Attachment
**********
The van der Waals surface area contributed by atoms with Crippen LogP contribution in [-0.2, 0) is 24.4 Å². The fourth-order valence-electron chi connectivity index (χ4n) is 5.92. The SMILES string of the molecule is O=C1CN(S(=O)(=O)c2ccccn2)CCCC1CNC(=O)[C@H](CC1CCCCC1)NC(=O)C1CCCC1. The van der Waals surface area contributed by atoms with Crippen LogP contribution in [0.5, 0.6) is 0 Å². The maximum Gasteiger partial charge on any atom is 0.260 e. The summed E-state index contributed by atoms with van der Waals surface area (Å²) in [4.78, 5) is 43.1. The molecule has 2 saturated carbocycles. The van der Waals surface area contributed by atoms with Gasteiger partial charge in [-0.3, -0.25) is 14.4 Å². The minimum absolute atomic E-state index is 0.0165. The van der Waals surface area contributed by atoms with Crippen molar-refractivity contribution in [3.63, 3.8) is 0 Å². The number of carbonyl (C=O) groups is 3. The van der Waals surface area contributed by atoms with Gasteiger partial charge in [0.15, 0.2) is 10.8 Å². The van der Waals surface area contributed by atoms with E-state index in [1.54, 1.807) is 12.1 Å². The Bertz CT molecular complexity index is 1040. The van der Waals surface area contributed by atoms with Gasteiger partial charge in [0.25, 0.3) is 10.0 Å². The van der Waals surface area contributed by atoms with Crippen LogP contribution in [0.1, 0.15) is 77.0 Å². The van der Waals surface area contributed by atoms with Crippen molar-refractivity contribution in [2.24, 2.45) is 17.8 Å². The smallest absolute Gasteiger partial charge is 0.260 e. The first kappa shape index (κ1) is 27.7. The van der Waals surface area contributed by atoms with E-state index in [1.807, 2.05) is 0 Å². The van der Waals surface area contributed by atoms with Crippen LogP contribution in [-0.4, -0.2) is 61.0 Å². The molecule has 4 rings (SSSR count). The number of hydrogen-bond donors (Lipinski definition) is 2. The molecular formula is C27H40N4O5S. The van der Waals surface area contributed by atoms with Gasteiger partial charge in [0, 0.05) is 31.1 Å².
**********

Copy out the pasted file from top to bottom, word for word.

The van der Waals surface area contributed by atoms with Crippen LogP contribution in [-0.2, 0) is 24.4 Å². The fourth-order valence-electron chi connectivity index (χ4n) is 5.92. The SMILES string of the molecule is O=C1CN(S(=O)(=O)c2ccccn2)CCCC1CNC(=O)[C@H](CC1CCCCC1)NC(=O)C1CCCC1. The van der Waals surface area contributed by atoms with Crippen LogP contribution in [0.5, 0.6) is 0 Å². The maximum Gasteiger partial charge on any atom is 0.260 e. The summed E-state index contributed by atoms with van der Waals surface area (Å²) in [4.78, 5) is 43.1. The molecule has 2 saturated carbocycles. The van der Waals surface area contributed by atoms with Gasteiger partial charge in [-0.3, -0.25) is 14.4 Å². The minimum absolute atomic E-state index is 0.0165. The van der Waals surface area contributed by atoms with Crippen molar-refractivity contribution in [3.63, 3.8) is 0 Å². The number of carbonyl (C=O) groups is 3. The van der Waals surface area contributed by atoms with Gasteiger partial charge in [0.15, 0.2) is 10.8 Å². The van der Waals surface area contributed by atoms with E-state index in [1.54, 1.807) is 12.1 Å². The Bertz CT molecular complexity index is 1040. The van der Waals surface area contributed by atoms with Gasteiger partial charge in [0.25, 0.3) is 10.0 Å². The van der Waals surface area contributed by atoms with Crippen LogP contribution in [0.1, 0.15) is 77.0 Å². The van der Waals surface area contributed by atoms with Crippen molar-refractivity contribution in [2.24, 2.45) is 17.8 Å². The smallest absolute Gasteiger partial charge is 0.260 e. The first kappa shape index (κ1) is 27.7. The van der Waals surface area contributed by atoms with E-state index in [1.807, 2.05) is 0 Å². The van der Waals surface area contributed by atoms with Crippen LogP contribution in [-0.4, -0.2) is 61.0 Å². The molecule has 4 rings (SSSR count). The number of hydrogen-bond donors (Lipinski definition) is 2. The molecular formula is C27H40N4O5S. The van der Waals surface area contributed by atoms with Gasteiger partial charge in [0, 0.05) is 31.1 Å².